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Hartford Colonials Cheerleading Captains Prepare for First Season

Tryouts for 16 more dancers set for Saturday at XL Center starting at 9 a.m.


July 23, 2010

Got spirit? Sixteen young women named to the first-ever Hartford Colonials cheerleading squad certainly do. But the team is still looking for more spirited dancers and cheerleaders, and 16 more will be chosen at auditions Saturday at Hartford's XL Center.

This is the first year the United Football League is introducing cheerleaders, and the timing couldn't be better for the Colonials. Coming off an 0-6 inaugural season as the New York Sentinels, the newly relocated franchise will certainly need the support.

The team is inviting young women 18 and older to try out, but don't dust off those pom-poms just yet. The experience of current squad members suggests the competition should be fierce. The three line captains — LeeAnn McCormick, Danielle Gaudette Gianakos and Kristin Wassell — share how they cheered their way to the top of the Colonials' squad:

Eat, breathe, and sleep cheerleading

McCormick has an accomplished cheering and dance résumé. The 30-year-old from Westerly, R.I., won a national championship with her cheer squad at the University of Massachusetts at Dartmouth, participated in the All-American ProBowl for two years, and co-owned an all-star cheer and dance gym. She currently runs her own choreography company and dances with Eastern Connecticut Ballet's Street Elite.

"I eat, breathe, and sleep cheerleading," she says. "I get the chance to be outgoing and spirited, and I love how … my spirit can be contagious. I like getting people smiling and happy, and getting the crowd going."

Second Nature

Gianakos, 22, began cheering when she was 7 years old for East Lyme Youth Football, and this proved to be the start to an impressive dance and cheer career. She has been a five-year participant at the ProBowl, a coach and dancer at Eastern Connecticut Ballet and a staff member at New England Cheerleading Association summer camps.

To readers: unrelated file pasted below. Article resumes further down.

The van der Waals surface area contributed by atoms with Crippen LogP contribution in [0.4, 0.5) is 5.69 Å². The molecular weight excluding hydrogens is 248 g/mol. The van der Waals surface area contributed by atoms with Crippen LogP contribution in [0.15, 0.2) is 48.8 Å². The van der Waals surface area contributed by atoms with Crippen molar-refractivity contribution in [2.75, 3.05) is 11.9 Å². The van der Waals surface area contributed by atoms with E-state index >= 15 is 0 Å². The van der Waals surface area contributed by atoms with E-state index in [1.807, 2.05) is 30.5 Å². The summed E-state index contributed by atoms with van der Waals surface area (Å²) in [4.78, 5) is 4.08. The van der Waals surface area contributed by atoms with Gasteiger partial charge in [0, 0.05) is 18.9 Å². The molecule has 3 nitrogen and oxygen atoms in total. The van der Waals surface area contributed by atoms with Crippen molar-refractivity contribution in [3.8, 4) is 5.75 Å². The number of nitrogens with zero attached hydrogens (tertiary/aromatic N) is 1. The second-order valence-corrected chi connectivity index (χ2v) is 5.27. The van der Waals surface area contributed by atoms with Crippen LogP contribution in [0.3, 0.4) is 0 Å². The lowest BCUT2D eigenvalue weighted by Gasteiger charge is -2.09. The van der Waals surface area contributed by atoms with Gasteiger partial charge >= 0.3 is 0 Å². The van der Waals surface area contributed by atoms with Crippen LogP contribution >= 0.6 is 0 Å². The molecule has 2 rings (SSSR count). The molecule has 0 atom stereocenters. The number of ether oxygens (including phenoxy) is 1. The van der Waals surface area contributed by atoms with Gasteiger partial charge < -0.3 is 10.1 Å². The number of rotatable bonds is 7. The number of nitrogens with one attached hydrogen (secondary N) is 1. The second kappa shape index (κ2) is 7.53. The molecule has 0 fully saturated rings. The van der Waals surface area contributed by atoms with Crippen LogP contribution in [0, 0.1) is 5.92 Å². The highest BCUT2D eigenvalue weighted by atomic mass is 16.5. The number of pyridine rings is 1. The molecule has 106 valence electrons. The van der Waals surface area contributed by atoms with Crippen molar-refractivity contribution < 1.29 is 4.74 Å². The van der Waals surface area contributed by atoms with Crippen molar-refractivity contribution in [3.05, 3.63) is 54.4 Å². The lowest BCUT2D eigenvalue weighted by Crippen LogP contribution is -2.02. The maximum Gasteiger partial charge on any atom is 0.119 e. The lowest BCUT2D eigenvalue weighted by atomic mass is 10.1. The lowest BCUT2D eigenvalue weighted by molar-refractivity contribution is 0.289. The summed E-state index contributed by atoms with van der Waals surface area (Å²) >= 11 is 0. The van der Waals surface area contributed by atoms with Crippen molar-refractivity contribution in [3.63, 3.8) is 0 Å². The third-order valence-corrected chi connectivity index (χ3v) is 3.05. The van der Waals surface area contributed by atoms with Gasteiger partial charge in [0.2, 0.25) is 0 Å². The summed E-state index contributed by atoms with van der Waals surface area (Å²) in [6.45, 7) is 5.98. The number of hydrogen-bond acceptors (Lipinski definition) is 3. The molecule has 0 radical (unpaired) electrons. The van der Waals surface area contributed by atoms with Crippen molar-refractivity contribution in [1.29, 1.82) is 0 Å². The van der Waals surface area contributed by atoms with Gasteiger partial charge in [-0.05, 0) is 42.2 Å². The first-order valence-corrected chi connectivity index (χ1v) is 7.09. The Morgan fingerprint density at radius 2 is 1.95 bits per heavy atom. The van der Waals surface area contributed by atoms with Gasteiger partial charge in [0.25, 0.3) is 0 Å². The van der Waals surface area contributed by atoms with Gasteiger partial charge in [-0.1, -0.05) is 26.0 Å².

It's no surprise she was confident for the Colonials auditions.

"I tried to stay calm," Gianakos says. "I've been doing this for practically my entire life, so there is no reason to be nervous. It's like second nature. I love dancing and performing in front of crowds."

Like her teammates, she is excited to represent the Hartford Colonials.

"I am looking forward to future promotions, starting practices, as well as getting to know the ladies on our team and performing at the games," she says. "It will all become a reality when we step foot on the sideline."

A History of Dance

Wassell, 22, is primarily a dancer. "I've never been on a cheerleading team before," she says. "I've just done dance."

She teaches at a dance studio in her hometown of Monroe and was a two-year captain of the dance team at Eastern Connecticut State University, where she graduated this spring.

Wassell hopes her dance experience will translate to the cheerleading world.

"As far as I know, it's going to be on the edge of cheerleading and dancing," she says. "I love dancing because it's a release for me; it's my passion.

"Dance is just what I do," she says.

"I'm really excited to be a part of a professional team," Wassell adds. "It's pretty hard to gain a spot on a team like this."

Reprinted with permission of the Hartford Courant. To view other stories on this topic, search the Hartford Courant Archives at http://www.courant.com/archives.
| Last update: September 25, 2012 |
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